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Temporal Trends in Pediatric Injuries Due to Abuse, Personal Motorized Vehicles, and Firearms in Florida: Effects of the Pandemic and Social Determinants of Health
*Christopher W. Snyder1, Henry L Chang1, *Keith Thatch2, Lindsey B. Armstrong1, *Donald Plumley3, Robin T. Petroze4, *Shawn D. Larson4, Brian K. Yorkgitis5, John W. Fitzwater6, Oliver Lao7, Michele Markley8, Anne C. Fischer9, Felipe Pedroso10, Holly L. Neville7
1Johns Hopkins All Children's Hospital, Saint Petersburg, FL; 2Tampa General Children's Hospital, Tampa, FL; 3Orlando Health Arnold Palmer Hospital for Children, Orlando, FL; 4University of Florida Shands Children's Hospital, Gainesville, FL; 5University of Florida Jacksonville, Jacksonville, FL; 6St. Joseph's Children's Hospital, Tampa, FL; 7Joe DiMaggio Children's Hospital, Hollywood, FL; 8Broward Health Medical Center, Plantation, FL; 9Palm Beach Children's Hospital, West Palm Beach, FL; 10Nicklaus Children's Hospital, Miami, FL

Background: This study assessed temporal trends in pediatric trauma mechanisms in Florida: child abuse, personal motorized vehicles (golf carts/all-terrain vehicles, PMVs), and firearm injuries. We evaluated effects of social determinants of health and the SARS-Cov-2 (COVID) pandemic.
Methods: All Florida pediatric trauma centers (PTCs) were invited to submit trauma registry patients age <16 years from January 2016-June 2021. Children were classified by injury mechanism (abuse, PMV, firearm) and level of Social Vulnerability Index (SVI) risk by zip code. Each mechanism’s monthly incidence was trended over time. Interrupted time series and logistic regression assessed effects of COVID (pre-post March 2020) and SVI, within the context of long-term trends.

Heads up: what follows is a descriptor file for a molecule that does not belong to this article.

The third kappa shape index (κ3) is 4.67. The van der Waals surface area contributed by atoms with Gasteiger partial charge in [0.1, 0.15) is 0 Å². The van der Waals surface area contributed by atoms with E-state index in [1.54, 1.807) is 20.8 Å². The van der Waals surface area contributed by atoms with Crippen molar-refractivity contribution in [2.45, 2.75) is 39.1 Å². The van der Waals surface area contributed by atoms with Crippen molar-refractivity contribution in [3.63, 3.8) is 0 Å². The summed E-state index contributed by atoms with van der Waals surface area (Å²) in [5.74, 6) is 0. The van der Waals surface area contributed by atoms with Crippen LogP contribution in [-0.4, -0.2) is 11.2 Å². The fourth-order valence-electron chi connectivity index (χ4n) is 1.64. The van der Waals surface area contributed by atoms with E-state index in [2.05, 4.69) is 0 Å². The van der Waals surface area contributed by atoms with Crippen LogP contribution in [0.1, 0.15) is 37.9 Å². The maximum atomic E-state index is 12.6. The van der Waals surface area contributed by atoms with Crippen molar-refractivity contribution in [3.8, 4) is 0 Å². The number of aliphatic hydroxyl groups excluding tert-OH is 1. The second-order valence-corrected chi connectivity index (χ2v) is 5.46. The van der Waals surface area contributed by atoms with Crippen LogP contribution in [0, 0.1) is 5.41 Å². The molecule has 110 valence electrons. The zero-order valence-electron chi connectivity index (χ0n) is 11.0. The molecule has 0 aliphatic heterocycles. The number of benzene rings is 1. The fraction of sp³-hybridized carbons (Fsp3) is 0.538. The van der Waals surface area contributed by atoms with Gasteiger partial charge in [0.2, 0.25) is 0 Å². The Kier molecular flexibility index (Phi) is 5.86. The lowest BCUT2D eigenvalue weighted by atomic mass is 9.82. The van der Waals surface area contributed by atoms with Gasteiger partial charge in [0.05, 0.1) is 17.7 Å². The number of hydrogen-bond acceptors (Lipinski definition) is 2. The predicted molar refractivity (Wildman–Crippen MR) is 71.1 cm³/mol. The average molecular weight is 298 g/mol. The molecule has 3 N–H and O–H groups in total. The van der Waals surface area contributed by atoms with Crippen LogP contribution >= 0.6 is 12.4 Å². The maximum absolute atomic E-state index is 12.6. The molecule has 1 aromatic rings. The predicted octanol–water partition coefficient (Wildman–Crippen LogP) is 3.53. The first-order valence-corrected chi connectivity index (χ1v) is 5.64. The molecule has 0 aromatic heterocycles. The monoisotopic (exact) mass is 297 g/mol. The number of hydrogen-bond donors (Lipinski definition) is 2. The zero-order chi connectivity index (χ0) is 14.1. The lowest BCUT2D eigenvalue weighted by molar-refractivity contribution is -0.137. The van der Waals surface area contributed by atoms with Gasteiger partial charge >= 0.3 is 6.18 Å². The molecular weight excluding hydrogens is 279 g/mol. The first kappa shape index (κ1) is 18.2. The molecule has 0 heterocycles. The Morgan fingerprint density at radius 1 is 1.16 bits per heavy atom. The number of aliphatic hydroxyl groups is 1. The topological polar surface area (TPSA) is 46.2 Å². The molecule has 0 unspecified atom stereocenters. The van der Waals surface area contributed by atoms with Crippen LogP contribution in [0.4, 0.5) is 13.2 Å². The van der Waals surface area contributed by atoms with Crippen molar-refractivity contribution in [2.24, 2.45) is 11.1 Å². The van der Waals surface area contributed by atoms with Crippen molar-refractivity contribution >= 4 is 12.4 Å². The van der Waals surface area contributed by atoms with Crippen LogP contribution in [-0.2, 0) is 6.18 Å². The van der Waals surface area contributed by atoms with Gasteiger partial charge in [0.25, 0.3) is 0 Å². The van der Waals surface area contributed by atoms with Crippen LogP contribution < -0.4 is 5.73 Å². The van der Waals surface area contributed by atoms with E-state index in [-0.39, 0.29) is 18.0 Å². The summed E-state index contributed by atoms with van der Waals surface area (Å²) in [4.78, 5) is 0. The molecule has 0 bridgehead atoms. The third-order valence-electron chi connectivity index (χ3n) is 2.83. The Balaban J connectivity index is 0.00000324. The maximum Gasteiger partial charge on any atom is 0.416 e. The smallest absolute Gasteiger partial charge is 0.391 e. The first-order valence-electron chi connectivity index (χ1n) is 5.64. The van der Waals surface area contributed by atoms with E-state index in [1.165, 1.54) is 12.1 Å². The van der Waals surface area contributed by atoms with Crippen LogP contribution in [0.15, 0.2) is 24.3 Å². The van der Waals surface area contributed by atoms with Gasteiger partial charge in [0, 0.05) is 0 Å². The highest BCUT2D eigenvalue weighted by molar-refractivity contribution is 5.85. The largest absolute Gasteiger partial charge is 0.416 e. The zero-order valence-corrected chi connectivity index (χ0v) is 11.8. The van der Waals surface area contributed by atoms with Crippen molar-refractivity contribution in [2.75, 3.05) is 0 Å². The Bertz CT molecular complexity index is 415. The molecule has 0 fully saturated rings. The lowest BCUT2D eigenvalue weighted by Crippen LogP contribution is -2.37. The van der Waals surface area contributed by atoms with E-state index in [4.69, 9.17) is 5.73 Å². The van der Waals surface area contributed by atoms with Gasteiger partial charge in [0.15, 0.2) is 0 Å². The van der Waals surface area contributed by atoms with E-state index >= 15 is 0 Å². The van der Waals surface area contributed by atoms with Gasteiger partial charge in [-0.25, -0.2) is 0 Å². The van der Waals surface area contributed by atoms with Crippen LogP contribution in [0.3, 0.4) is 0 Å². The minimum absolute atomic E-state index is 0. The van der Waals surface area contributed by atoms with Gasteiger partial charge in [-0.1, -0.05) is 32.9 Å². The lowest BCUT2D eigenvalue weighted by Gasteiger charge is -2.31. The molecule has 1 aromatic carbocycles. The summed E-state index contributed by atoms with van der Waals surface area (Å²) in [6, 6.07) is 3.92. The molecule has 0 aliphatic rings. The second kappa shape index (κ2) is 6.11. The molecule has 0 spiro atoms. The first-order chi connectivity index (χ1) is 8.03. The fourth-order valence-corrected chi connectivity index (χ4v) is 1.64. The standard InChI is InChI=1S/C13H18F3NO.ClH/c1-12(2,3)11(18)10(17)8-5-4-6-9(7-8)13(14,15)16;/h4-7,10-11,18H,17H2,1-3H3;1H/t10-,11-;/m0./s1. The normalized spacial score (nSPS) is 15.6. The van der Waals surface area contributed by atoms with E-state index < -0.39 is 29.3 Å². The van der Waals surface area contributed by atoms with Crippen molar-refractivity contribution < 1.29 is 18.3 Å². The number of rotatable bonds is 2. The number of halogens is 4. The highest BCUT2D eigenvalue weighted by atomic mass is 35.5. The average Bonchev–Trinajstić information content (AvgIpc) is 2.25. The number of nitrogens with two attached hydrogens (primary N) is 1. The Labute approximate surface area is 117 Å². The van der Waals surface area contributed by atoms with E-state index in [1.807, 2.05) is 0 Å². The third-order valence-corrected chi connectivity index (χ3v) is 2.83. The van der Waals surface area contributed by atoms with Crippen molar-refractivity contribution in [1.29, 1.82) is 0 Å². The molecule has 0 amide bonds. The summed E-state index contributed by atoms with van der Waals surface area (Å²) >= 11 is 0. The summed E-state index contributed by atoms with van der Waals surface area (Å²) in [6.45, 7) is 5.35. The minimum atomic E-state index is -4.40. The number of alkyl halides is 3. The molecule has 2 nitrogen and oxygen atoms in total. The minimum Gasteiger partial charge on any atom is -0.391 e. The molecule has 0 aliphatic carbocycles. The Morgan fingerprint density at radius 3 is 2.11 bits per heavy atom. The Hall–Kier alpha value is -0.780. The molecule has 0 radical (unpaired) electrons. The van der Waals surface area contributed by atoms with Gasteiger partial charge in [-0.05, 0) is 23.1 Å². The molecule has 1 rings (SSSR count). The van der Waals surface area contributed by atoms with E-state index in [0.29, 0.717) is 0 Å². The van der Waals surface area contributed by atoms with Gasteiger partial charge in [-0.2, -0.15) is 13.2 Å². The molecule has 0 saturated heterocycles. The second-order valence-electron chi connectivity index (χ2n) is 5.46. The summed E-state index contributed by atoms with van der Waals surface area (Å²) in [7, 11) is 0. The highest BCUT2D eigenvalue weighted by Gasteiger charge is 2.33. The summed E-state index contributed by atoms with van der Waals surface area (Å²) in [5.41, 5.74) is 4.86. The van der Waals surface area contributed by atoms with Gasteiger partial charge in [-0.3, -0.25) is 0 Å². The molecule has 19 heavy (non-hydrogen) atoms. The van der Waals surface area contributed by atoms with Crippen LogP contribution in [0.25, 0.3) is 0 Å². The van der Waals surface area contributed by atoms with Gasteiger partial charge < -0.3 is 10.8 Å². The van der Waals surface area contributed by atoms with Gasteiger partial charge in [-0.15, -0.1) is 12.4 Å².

Results: A total of 23,539 children from 10 Florida PTCs were included (Figure). Abuse, PMV, and firearms accounted for 1.6%, 3.3%, and 1.6% of injuries, respectively. Monthly incidence of abuse increased overall, with the increasing trend persisting after COVID. PMV showed an increasing temporal trend which accelerated after COVID. Firearms showed an overall decreasing temporal trend, but increased after COVID. Among 19,688 patients with valid zip codes, low SVI was associated with lower risk of child abuse (odds ratio 0.67, 95% confidence interval 0.52-0.87) and firearm injury (OR 0.72, 95% CI 0.56-0.92).
Conclusions: This large multicenter analysis suggests that child abuse and PMV injuries are increasing in Florida, with COVID either accelerating trends or leaving them unchanged. A pre-COVID trend of decreasing pediatric firearm injuries may have been reversed, with firearm injuries now rising in the COVID era. Social determinants of health may help mitigate child abuse and firearm injury. These data can guide further study and injury prevention efforts in Florida.


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